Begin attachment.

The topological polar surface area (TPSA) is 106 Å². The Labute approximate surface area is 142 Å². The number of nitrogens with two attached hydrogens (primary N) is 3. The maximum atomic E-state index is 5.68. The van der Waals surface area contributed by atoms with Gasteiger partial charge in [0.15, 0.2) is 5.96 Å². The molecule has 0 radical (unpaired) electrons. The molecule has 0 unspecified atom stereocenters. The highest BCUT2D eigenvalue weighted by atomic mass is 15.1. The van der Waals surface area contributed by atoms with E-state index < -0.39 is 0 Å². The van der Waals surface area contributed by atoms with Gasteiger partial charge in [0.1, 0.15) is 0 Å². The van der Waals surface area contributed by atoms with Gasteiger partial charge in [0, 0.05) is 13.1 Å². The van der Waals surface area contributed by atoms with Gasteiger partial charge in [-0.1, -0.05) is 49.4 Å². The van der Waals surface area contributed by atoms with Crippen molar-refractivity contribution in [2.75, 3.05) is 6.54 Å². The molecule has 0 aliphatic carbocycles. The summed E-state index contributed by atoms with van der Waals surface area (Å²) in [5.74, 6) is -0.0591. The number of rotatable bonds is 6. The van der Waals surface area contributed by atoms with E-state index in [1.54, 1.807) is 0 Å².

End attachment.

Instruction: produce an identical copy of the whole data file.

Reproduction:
The topological polar surface area (TPSA) is 106 Å². The Labute approximate surface area is 142 Å². The number of nitrogens with two attached hydrogens (primary N) is 3. The maximum atomic E-state index is 5.68. The van der Waals surface area contributed by atoms with Gasteiger partial charge in [0.15, 0.2) is 5.96 Å². The molecule has 0 radical (unpaired) electrons. The molecule has 0 unspecified atom stereocenters. The highest BCUT2D eigenvalue weighted by atomic mass is 15.1. The van der Waals surface area contributed by atoms with E-state index < -0.39 is 0 Å². The van der Waals surface area contributed by atoms with Gasteiger partial charge in [0.1, 0.15) is 0 Å². The van der Waals surface area contributed by atoms with Gasteiger partial charge in [0, 0.05) is 13.1 Å². The van der Waals surface area contributed by atoms with Gasteiger partial charge in [-0.1, -0.05) is 49.4 Å². The van der Waals surface area contributed by atoms with Crippen molar-refractivity contribution in [2.75, 3.05) is 6.54 Å². The molecule has 0 aliphatic carbocycles. The summed E-state index contributed by atoms with van der Waals surface area (Å²) in [5.74, 6) is -0.0591. The number of rotatable bonds is 6. The van der Waals surface area contributed by atoms with E-state index in [1.54, 1.807) is 0 Å².